Ben obtained completed his MBChB in 2005 (University of Manchester) and completed training to become a consultant in Critical Care Medicine and Anaesthesia in March 2016. Ben joined LSTM in 2013 as a clinical research fellow working with the Respiratory Infection Group mid-way through clinical training and completed his MD (University of Liverpool) in November 2016. He continues his affiliation with LSTM, currently working as an honorary research fellow.
Innate immune response in sepsis and septic shock
We want to understand how neutrophil function is affected in patients with severe infection. Neutrophils are the most abundant immune cell in humans and act as the first line of defence against a wide range of infections. We have developed a ‘near-patient’ flow cytometric test to measure neutrophil function. Our aim is to validate this assay in severely unwell patients to stratify clinical management and potentially guide future immunomodulatory therapies.
We are investigating P4 peptide as a potential immunostimulatory therapy for patients with severe infection. P4 peptide is fragment of the naturally occurring protein, pneumococcal surface antigen A (PsaA), found to augment bacterial uptake and killing by phagocytic cells. We are currently engaged in a developmental programme to generate pre-clinical data to support an application for first in human studies.
Clinical response to influenza infection
Influenza, and particularly pandemic influenza present a major challenge to safe and effective healthcare delivery internationally. We are investigating proposed triage pathways and guidelines for patients who present to hospital with influenza to determine their utility and develop pragmatic alternatives that may be used in resource limited settings.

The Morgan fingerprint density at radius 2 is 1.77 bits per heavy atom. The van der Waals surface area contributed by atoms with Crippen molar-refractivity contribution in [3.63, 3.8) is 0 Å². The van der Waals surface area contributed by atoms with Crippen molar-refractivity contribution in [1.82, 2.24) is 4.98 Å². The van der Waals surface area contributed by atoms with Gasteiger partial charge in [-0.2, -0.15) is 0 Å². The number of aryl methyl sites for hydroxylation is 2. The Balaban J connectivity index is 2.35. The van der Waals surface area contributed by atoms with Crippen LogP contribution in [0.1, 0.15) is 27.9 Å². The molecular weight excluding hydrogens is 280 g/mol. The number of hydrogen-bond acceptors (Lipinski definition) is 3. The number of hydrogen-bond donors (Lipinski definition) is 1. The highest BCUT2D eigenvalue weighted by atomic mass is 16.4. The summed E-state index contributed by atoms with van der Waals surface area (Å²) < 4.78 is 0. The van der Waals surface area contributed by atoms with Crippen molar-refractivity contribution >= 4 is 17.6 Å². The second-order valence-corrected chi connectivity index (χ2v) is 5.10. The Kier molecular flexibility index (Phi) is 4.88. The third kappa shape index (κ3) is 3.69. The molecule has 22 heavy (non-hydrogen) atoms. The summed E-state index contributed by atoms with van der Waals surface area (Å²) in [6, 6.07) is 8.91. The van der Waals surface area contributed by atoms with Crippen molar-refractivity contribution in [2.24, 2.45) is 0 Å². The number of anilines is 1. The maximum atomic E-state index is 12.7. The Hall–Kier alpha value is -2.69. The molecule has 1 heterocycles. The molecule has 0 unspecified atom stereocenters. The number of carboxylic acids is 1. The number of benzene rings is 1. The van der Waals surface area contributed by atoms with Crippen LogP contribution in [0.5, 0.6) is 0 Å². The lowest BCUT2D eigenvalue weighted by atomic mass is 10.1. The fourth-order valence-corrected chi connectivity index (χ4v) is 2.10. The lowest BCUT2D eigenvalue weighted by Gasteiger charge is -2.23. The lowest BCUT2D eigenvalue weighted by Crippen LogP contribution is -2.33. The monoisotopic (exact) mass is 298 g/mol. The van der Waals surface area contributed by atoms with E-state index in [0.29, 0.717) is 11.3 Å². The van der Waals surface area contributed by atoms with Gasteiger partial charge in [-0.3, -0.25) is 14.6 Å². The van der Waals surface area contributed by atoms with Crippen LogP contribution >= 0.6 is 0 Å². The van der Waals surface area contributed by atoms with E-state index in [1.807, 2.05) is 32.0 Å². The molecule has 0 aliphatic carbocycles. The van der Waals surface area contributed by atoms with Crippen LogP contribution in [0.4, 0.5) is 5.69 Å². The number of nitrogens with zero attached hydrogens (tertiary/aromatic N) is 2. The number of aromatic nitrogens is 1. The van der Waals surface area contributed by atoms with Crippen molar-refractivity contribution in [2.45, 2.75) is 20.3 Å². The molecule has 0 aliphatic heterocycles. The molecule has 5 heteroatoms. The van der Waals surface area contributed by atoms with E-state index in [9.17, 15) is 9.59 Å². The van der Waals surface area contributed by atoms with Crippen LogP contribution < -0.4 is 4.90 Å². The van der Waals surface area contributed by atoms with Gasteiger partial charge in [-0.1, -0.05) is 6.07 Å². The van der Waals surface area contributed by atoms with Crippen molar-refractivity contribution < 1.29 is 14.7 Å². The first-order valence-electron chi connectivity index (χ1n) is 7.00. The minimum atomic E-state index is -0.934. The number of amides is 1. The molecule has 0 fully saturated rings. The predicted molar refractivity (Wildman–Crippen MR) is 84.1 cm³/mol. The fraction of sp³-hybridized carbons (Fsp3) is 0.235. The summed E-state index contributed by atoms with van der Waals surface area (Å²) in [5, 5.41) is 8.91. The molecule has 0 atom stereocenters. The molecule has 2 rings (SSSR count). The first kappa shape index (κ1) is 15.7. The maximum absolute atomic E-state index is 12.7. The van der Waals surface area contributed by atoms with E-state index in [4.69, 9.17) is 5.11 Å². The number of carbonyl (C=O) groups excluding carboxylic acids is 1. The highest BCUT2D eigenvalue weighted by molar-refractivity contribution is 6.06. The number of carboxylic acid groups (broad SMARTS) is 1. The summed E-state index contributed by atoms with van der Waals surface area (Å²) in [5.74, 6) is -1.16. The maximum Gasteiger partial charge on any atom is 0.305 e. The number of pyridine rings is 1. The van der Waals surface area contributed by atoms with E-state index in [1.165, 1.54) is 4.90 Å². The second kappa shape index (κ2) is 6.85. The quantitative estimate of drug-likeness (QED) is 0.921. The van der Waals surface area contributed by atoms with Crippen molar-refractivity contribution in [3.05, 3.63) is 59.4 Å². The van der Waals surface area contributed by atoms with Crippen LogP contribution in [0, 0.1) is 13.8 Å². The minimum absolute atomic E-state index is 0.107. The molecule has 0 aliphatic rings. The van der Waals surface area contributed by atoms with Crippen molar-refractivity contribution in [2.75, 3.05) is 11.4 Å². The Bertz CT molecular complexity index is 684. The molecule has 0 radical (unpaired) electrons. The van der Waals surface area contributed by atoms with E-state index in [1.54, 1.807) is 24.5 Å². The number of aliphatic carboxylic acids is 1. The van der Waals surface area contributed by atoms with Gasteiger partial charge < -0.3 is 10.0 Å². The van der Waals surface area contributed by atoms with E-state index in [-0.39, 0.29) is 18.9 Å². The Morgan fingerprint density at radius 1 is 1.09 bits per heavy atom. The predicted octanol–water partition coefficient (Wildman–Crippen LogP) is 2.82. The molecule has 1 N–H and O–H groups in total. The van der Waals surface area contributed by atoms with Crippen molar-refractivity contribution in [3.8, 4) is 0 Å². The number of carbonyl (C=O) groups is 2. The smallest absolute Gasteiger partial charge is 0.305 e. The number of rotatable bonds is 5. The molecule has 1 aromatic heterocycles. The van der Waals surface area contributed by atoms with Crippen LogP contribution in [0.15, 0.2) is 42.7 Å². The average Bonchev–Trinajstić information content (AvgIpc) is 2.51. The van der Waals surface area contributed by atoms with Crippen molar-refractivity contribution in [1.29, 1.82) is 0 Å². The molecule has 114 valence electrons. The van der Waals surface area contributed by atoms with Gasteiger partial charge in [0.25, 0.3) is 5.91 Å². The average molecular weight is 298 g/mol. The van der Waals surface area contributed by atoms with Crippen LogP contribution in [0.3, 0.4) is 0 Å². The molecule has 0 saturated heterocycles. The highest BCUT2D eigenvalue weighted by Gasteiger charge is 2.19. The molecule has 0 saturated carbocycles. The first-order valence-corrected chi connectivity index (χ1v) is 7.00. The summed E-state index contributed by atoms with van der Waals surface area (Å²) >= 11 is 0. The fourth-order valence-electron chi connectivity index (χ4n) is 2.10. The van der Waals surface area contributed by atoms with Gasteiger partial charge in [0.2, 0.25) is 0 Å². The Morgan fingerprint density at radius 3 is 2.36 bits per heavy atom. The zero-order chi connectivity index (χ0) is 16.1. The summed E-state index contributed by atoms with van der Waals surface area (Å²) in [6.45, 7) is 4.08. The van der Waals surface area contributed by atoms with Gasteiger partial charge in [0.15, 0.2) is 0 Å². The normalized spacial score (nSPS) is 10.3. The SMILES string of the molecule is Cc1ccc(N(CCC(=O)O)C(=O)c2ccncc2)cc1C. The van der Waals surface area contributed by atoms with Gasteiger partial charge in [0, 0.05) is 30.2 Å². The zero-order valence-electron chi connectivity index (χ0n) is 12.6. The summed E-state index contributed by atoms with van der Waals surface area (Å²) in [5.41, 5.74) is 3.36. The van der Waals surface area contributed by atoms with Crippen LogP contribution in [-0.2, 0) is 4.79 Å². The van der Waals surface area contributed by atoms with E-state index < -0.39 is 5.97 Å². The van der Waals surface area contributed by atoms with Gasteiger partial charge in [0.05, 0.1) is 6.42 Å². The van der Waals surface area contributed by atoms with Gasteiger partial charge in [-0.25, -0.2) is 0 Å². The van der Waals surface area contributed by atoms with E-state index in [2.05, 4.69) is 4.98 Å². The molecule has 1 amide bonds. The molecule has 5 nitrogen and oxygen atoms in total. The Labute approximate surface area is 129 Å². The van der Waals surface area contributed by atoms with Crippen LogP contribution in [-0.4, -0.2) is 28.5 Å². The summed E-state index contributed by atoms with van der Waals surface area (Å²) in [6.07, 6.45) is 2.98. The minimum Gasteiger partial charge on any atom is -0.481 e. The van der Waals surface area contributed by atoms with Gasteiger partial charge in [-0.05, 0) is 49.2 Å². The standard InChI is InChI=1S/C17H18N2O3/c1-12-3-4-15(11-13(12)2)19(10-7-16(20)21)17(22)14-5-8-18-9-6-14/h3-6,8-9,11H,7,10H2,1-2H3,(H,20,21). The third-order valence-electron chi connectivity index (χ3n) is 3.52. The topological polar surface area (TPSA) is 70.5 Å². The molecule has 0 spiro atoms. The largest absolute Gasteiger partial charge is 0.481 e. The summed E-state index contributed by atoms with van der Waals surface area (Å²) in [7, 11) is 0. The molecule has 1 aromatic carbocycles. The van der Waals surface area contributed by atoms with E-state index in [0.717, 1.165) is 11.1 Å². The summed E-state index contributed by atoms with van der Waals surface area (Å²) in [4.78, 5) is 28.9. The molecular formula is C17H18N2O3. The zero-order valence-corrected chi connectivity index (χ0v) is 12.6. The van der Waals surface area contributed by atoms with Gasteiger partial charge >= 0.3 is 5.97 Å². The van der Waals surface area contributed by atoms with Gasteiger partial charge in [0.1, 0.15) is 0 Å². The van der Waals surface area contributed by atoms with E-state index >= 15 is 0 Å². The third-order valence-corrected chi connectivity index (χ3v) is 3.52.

Anaesthetic airway management
Safe airway management is an essential component of patient resuscitation and this is core skill of any anaesthetist and critical care medicine doctor. However, some patients have complex problems that can impact on the ability of doctors to manage their airway. This can lead to life threatening sequelae. We are examining educational models and management techniques for clinicians to perform effectively in the event of such airway difficulty.
PhD supervisor to Mohmad Alsabani, Department of Clinical Infection, Microbiology and Immunology, University Liverpool
- Fellow of the Royal College of Anaesthetists (FRCA)
- Fellow of the Faculty of Intensive Care Medicine (FFICM)